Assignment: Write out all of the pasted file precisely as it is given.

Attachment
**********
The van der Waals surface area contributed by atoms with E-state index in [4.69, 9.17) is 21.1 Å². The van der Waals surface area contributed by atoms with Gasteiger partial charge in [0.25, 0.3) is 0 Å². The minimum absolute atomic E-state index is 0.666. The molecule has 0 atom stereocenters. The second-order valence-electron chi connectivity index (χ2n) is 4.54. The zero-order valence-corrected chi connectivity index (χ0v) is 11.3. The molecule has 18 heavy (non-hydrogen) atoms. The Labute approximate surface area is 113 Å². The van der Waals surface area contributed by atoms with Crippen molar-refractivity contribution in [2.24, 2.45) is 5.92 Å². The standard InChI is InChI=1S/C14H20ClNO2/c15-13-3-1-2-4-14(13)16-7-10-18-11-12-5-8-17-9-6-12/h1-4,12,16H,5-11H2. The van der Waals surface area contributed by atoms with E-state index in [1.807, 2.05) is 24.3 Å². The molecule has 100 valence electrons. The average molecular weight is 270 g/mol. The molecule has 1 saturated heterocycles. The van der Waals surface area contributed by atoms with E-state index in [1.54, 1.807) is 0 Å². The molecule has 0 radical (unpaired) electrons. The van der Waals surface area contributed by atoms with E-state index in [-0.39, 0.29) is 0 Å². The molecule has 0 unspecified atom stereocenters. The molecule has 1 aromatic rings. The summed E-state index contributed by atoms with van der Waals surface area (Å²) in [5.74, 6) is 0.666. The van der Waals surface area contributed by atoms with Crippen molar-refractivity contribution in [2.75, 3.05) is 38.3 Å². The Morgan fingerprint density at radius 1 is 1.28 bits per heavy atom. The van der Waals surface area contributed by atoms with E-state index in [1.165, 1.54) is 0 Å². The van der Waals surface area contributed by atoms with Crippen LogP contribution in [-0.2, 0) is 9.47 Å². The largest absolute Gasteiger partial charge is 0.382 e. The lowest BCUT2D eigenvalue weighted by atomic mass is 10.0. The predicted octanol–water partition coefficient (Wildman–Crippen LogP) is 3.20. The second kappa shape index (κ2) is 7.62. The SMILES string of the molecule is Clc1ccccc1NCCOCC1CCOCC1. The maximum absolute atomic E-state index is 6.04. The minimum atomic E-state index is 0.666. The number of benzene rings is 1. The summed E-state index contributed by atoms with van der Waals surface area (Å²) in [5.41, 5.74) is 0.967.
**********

The van der Waals surface area contributed by atoms with E-state index in [4.69, 9.17) is 21.1 Å². The van der Waals surface area contributed by atoms with Gasteiger partial charge in [0.25, 0.3) is 0 Å². The minimum absolute atomic E-state index is 0.666. The molecule has 0 atom stereocenters. The second-order valence-electron chi connectivity index (χ2n) is 4.54. The zero-order valence-corrected chi connectivity index (χ0v) is 11.3. The molecule has 18 heavy (non-hydrogen) atoms. The Labute approximate surface area is 113 Å². The van der Waals surface area contributed by atoms with Crippen molar-refractivity contribution in [2.24, 2.45) is 5.92 Å². The standard InChI is InChI=1S/C14H20ClNO2/c15-13-3-1-2-4-14(13)16-7-10-18-11-12-5-8-17-9-6-12/h1-4,12,16H,5-11H2. The van der Waals surface area contributed by atoms with E-state index in [1.807, 2.05) is 24.3 Å². The molecule has 100 valence electrons. The average molecular weight is 270 g/mol. The molecule has 1 saturated heterocycles. The van der Waals surface area contributed by atoms with E-state index in [1.54, 1.807) is 0 Å². The molecule has 0 radical (unpaired) electrons. The van der Waals surface area contributed by atoms with E-state index in [-0.39, 0.29) is 0 Å². The molecule has 0 unspecified atom stereocenters. The molecule has 1 aromatic rings. The summed E-state index contributed by atoms with van der Waals surface area (Å²) in [5.74, 6) is 0.666. The van der Waals surface area contributed by atoms with Crippen molar-refractivity contribution in [2.75, 3.05) is 38.3 Å². The Morgan fingerprint density at radius 1 is 1.28 bits per heavy atom. The van der Waals surface area contributed by atoms with E-state index in [1.165, 1.54) is 0 Å². The van der Waals surface area contributed by atoms with Crippen LogP contribution in [-0.2, 0) is 9.47 Å². The largest absolute Gasteiger partial charge is 0.382 e. The lowest BCUT2D eigenvalue weighted by atomic mass is 10.0. The predicted octanol–water partition coefficient (Wildman–Crippen LogP) is 3.20. The second kappa shape index (κ2) is 7.62. The SMILES string of the molecule is Clc1ccccc1NCCOCC1CCOCC1. The maximum absolute atomic E-state index is 6.04. The minimum atomic E-state index is 0.666. The number of benzene rings is 1. The summed E-state index contributed by atoms with van der Waals surface area (Å²) in [5.41, 5.74) is 0.967.